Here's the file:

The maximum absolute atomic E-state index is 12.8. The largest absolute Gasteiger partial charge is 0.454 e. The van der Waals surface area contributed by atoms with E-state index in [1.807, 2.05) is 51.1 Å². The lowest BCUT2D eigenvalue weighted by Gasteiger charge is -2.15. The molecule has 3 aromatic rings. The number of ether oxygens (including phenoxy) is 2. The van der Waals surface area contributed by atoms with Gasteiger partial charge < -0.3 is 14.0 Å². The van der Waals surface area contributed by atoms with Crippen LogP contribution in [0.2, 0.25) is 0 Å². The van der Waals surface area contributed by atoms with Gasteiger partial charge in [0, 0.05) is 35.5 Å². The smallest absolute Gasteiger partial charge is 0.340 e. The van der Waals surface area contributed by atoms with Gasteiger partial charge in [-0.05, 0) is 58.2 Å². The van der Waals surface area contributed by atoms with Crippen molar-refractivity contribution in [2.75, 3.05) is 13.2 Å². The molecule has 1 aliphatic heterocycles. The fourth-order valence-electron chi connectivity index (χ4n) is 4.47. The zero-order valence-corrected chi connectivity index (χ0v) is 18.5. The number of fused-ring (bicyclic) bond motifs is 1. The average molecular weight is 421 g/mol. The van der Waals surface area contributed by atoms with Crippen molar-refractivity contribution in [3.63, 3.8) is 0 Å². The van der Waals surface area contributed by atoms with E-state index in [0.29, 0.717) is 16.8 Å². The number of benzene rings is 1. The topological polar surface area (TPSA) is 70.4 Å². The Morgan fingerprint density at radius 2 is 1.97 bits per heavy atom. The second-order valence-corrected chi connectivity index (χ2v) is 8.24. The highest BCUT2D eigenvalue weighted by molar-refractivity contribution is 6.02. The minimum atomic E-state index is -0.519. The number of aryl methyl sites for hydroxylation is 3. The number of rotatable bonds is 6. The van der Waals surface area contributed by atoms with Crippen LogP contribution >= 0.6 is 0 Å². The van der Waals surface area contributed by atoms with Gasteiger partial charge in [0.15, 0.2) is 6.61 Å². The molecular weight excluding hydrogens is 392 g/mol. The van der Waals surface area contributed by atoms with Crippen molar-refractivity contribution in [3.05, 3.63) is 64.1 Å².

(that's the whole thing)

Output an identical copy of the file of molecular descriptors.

The maximum absolute atomic E-state index is 12.8. The largest absolute Gasteiger partial charge is 0.454 e. The van der Waals surface area contributed by atoms with E-state index in [1.807, 2.05) is 51.1 Å². The lowest BCUT2D eigenvalue weighted by Gasteiger charge is -2.15. The molecule has 3 aromatic rings. The number of ether oxygens (including phenoxy) is 2. The van der Waals surface area contributed by atoms with Gasteiger partial charge < -0.3 is 14.0 Å². The van der Waals surface area contributed by atoms with Crippen LogP contribution in [0.2, 0.25) is 0 Å². The van der Waals surface area contributed by atoms with Gasteiger partial charge in [0, 0.05) is 35.5 Å². The smallest absolute Gasteiger partial charge is 0.340 e. The van der Waals surface area contributed by atoms with Gasteiger partial charge in [-0.05, 0) is 58.2 Å². The van der Waals surface area contributed by atoms with Crippen molar-refractivity contribution in [2.75, 3.05) is 13.2 Å². The molecule has 1 aliphatic heterocycles. The fourth-order valence-electron chi connectivity index (χ4n) is 4.47. The zero-order valence-corrected chi connectivity index (χ0v) is 18.5. The number of fused-ring (bicyclic) bond motifs is 1. The average molecular weight is 421 g/mol. The van der Waals surface area contributed by atoms with Crippen molar-refractivity contribution in [3.63, 3.8) is 0 Å². The van der Waals surface area contributed by atoms with E-state index in [0.29, 0.717) is 16.8 Å². The number of benzene rings is 1. The topological polar surface area (TPSA) is 70.4 Å². The Morgan fingerprint density at radius 2 is 1.97 bits per heavy atom. The second-order valence-corrected chi connectivity index (χ2v) is 8.24. The highest BCUT2D eigenvalue weighted by molar-refractivity contribution is 6.02. The minimum atomic E-state index is -0.519. The number of aryl methyl sites for hydroxylation is 3. The number of rotatable bonds is 6. The van der Waals surface area contributed by atoms with Crippen LogP contribution >= 0.6 is 0 Å². The van der Waals surface area contributed by atoms with Gasteiger partial charge in [0.15, 0.2) is 6.61 Å². The molecular weight excluding hydrogens is 392 g/mol. The van der Waals surface area contributed by atoms with Crippen molar-refractivity contribution in [3.05, 3.63) is 64.1 Å².